By Laignee Barron
May 22, 2018

Sweden has not gone to war with another country for over two centuries, but that hasn’t stopped the government from reissuing an emergency manual from World War II that advises citizens on how best to cope with hypothetical hostilities.

The newly updated 20-page pamphlet, entitled Om krisen eller kriget kommer (‘If crisis or war comes”), offers strategies for handling everything from cyber attacks and terrorism to climate change, food shortages and fake news.

“What would you do if your everyday life was turned upside down?” the English language version of the manual begins.

Since supplies could run low during a crisis, the leaflet provides checklists of what to stock up on, including mineral water, wet wipes and tinned hummus. It also offers tips on where to find bomb shelters, what to do without access to ATMs, cellphones or the internet, and how to spot propaganda.

“Although Sweden is safer than many other countries, there are still threats to our security and independence,” the brochure says. “If you are prepared, you are contributing to improving the ability of the country as a whole to cope with a major strain.”

The illustrated instructions went online Monday and are being sent to all 4.8 million households in the country in the first such public awareness campaign since 1961. The handbook was last updated for government officials’ use during the Cold War, according to the Guardian.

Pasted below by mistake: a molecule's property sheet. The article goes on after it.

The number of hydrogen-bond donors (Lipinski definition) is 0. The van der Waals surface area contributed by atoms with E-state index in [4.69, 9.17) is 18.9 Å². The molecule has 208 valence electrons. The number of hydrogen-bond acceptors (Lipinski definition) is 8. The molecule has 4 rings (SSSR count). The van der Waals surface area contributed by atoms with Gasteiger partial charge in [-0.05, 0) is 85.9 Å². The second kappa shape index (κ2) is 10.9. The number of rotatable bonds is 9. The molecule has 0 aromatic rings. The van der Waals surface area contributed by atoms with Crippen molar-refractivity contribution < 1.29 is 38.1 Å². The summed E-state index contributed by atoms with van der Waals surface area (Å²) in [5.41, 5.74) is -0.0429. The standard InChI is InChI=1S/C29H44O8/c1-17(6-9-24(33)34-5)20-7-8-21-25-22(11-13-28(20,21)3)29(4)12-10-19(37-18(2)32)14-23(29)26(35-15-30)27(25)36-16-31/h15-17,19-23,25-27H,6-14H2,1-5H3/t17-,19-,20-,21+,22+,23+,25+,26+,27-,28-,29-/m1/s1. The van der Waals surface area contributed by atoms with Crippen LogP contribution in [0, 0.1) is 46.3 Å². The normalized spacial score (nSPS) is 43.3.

The newly minted pamphlets do not specify an attacker, but their release comes amid escalating security concerns following Russia’s annexation of Crimea in 2014. Sweden has accused Moscow of repeatedly infringing on its airspace and territorial waters — claims the Kremlin dismisses as “Russiaphobia.”

Sweden began increasing its military spending in 2016, reversing years of cuts. It also reinstated the military draft last year, citing Russian assertiveness as one of the justifications, and is considering joining NATO.

In the event of a “heightened state of alert,” the pamphlet emphasizes the expectation that everyone can be marshaled for Sweden’s “total defense.”

“If Sweden is attacked by another country, we will never give up,” the publication reads. “All information to the effect that resistance is to cease is false.”

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